Thursday, November 18, 2010

VA tells disabled vet in Massachusetts that he's not disabled enough for more accessible home

From The Pulse:

Iraq war veteran Matt Boisvert (pictured) of Pepperell says he just wants the government to keep the promises it made after an explosion took his leg and cost him the use of his right arm in Fallujah six years ago.

Boisvert, a former Marine corporal, says he doesn’t regret the sacrifices he made. But everything is harder now. He risks injury climbing in and out of his SUV in harsh winter conditions. He’d like a garage.

The Veterans Administration denied him a grant that would have helped him build it.

“I was told that disabled vets who are 30 percent disabled receive the grant, but I am 100 percent disabled,” Boisvert told The Pulse. “Having to deal with the VA is the worst part of losing my leg. People need to know how bad it is.”

Boisvert was just 21, and almost done with his second combat tour with Fox Company when a remote-controlled bomb exploded under his Humvee. The shrapnel tore through an artery in his right leg and ripped open the bicep in his right arm.

Twenty surgeries later, Boisvert, now 27, gets around with a prosthetic leg. He uses his left hand to shake hands. He lives on disability pay, splitting the mortgage on his $230,000 Pepperell home — bought with a VA loan — with his girlfriend. He plans to return to college this winter.

Last January, Boisvert applied for a VA adaptive housing grant. Last month, he was told it was denied.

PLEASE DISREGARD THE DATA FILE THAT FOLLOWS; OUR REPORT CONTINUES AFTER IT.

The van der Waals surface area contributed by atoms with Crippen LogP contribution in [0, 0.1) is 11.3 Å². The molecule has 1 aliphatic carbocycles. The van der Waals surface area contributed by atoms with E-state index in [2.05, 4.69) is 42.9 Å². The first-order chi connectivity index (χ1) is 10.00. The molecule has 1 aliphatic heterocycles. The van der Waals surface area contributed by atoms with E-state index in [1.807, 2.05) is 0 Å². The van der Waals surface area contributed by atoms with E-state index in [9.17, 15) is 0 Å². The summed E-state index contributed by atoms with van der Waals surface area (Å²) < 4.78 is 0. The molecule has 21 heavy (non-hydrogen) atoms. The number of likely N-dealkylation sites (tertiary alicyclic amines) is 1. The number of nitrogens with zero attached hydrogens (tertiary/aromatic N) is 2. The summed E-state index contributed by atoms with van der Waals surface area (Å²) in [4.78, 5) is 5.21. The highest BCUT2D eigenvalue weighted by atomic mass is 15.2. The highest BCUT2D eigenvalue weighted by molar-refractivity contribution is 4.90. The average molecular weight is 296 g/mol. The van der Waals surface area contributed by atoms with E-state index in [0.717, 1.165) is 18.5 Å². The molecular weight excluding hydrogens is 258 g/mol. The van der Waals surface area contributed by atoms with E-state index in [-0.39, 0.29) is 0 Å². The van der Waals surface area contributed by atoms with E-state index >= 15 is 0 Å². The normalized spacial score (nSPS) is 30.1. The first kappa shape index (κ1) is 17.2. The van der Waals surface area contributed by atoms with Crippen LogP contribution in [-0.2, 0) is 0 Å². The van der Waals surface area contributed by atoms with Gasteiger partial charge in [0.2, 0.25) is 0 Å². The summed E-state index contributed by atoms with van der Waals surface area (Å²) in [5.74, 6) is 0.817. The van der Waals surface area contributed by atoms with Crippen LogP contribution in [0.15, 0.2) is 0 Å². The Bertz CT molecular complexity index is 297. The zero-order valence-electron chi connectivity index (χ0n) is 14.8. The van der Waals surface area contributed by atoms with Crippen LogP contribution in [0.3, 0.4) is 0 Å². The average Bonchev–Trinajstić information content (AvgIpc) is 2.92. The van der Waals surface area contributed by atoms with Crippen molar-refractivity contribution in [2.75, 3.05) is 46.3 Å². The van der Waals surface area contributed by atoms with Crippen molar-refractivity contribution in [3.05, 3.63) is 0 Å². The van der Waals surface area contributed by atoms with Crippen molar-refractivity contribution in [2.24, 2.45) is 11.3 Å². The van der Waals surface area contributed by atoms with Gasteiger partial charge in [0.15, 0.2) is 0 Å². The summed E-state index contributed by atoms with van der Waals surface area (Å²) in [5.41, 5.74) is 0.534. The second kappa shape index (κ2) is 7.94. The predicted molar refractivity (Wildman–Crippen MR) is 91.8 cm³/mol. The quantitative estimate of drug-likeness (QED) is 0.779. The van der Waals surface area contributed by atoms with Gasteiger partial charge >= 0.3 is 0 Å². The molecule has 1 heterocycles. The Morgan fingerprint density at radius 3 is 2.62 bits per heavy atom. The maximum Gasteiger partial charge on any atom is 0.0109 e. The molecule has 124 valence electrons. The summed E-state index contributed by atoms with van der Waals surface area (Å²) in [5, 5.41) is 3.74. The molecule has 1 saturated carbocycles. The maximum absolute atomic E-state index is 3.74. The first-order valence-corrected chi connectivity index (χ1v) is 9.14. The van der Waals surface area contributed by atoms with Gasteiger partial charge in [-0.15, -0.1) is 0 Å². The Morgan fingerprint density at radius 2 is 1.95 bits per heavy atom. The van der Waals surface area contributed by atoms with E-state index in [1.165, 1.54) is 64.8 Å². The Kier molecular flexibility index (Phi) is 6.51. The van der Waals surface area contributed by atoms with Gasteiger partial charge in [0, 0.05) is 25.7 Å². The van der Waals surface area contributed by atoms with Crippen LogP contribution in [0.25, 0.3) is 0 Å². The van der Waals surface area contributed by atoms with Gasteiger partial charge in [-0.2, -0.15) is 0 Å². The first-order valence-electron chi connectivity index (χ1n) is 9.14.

“No one can tell me why,” he said.

After days of phone calls, a VA spokesman e-mailed the Herald: “Thank you for bringing this issue to our attention. VA takes its responsibility seriously to ensure that every Veteran receives the benefits and services they have earned through their service to our Nation. We are thoroughly reviewing this case.”

Boisvert is applying for the full $63,780 allowed under the grant program.

“I’ve had many accidents getting out of my car in the winter,” he told the Pulse. Above the garage, he’d like a room with some strength-building equipment and a whirlpool tub — an at-home rehab center.

“When I am mowing my lawn, or raking leaves, my good side is taking the brunt of my weight, and now it’s becoming my bad side, and I’m getting arthritis,” he said.

Boisvert, once the captain of Tyngsboro High’s hockey team, wants a walk-in shower, too. He’s fallen climbing into his tub. He hopes the VA will reconsider.

“I don’t want to seem like I’m complaining because a lot of guys don’t have a leg or a home,” he said, “but maybe by me going public with this, they’ll get help, too."